Supporters of affirmative action in higher education were dealt a tough blow on Wednesday in blockbuster oral arguments before the Supreme Court, according to legal experts. The question now is whether the impact will be narrow, or whether the Court will toss out affirmative action’s broader legal underpinnings.
The case, Fisher v. University of Texas, was brought in 2008 by a white woman, Abigail Noel Fisher, who said she was unfairly denied admission to the University of Texas-Austin as a result of its affirmative action program, which guarantees admission to the top 10 percent of each Texas high school’s graduating class. The Court is considering whether to simply overturn UT’s approach as unconstitutional or to scrap or reshape the broader legal foundation of affirmative action in higher education, the 2003 case Grutter v. Bollinger.
“I am pretty certain Texas will lose on one theory or another, but I doubt the Court will overrule Grutter,” said Brian Fitzpatrick, a professor at Vanderbilt University School of Law and former clerk to Justice Antonin Scalia.Even before the arguments, UT’s affirmative action program was in a great deal of jeopardy, with the five conservative justices considered as hostile to the deferential nature of Grutter. That conventional wisdom was largely reinforced on Wednesday, with Chief Justice John Roberts leading the charge in questioning the university’s case for admissions policies aimed at achieving a “critical mass” of racial diversity.
Roberts attacked the integrity of such a system, needling UT’s lawyer over how the institution verifies that students are telling the truth about their ethnicity. When he didn’t get a satisfactory answer, he retorted, “They don’t monitor, but race is the only one of your holistic factors that appears on the cover of every application, right?”
Justice Anthony Kennedy, seen as a possible swing vote, wasn’t friendly to the university’s case. “What you’re saying is what counts is race above all,” he told its lawyer.
Justice Antonin Scalia was characteristically colorful in his line of questioning.
“How do they figure out that particular classes don’t have enough [racial diversity]?” he said. “What, somebody walks in the room and looks them over to see who looks Asian, who looks black, who looks Hispanic? Is that how it’s done?”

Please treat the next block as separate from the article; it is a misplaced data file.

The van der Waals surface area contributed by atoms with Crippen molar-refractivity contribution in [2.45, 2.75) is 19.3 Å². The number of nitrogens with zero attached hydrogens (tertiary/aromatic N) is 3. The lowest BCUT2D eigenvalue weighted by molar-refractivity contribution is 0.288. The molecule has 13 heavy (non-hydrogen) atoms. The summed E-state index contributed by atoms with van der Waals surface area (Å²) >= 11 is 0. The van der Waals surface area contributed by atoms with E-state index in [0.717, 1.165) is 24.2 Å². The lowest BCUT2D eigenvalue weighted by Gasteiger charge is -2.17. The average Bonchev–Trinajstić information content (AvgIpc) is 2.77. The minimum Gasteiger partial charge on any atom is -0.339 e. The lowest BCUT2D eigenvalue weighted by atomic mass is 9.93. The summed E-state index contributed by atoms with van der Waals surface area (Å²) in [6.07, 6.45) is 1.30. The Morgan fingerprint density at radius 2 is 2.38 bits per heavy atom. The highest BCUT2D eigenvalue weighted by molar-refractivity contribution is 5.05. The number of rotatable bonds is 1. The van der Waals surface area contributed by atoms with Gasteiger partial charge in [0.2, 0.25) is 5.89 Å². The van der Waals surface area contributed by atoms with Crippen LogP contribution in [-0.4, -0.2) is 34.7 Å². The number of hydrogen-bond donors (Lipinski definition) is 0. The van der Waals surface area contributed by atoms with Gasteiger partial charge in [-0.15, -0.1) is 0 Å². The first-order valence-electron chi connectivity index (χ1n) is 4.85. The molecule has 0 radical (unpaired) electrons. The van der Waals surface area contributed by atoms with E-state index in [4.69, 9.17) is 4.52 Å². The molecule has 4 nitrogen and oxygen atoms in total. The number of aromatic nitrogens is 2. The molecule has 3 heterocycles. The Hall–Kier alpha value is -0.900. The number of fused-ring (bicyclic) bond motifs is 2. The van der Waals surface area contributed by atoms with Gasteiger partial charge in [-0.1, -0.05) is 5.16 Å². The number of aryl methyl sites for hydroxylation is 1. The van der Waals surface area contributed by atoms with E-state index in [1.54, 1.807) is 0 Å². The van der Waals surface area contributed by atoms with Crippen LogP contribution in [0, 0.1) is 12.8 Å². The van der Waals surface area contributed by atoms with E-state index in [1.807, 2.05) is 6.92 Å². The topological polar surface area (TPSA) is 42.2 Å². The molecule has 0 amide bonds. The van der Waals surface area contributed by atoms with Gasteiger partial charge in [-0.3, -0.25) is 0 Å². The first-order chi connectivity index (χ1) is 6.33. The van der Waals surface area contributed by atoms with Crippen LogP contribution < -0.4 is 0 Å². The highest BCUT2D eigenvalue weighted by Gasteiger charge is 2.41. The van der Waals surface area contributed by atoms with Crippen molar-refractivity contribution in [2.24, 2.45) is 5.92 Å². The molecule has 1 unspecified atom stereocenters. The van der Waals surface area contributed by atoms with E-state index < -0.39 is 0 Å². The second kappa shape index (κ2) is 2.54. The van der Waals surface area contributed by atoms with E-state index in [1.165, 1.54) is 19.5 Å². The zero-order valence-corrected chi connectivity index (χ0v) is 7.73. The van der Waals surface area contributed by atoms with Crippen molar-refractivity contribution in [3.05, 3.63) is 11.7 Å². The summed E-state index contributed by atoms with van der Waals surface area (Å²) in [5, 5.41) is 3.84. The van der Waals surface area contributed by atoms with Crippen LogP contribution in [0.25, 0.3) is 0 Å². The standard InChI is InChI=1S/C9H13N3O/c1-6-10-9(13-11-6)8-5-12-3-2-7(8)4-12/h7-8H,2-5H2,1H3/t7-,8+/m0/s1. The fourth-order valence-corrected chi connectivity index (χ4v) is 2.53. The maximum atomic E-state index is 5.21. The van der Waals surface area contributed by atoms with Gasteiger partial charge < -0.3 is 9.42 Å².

The three liberal-leaning justices, particularly Justice Sonia Sotomayor, went to bat for affirmative action as a way to level the playing field in a society with a long history of discrimination against minorities. (Justice Elena Kagan, having worked on the issue as the Obama administration’s solicitor general, did not participate.) The justices openly expressed concern that Grutter could be neutered in the decision.
“Why overrule a case into which so much thought and effort went and so many people across the country have depended on?” said Justice Steven Breyer.
Fitzpatrick speculates that “the Court will recast Grutter in a way that makes universities confront the notion of critical mass in a more serious way, and that this will make it more difficult to legally practice affirmative action.”
A 4-4 tie vote would leave UT-Austin’s admissions program intact.
But even proponents of affirmative action don’t see much reason for optimism.
“Whatever happened to originalism?” said Adam Winkler, a constitutional law professor at UCLA. “Scalia and Thomas claim to be originalists but it’s clear that the framers of the Fourteenth Amendment enacted laws employing racial classifications designed to integrate African Americans. … Once again, we see that many proponents of originalism are really just conservatives for whom history is used as a sword to strike down progressive legislation.”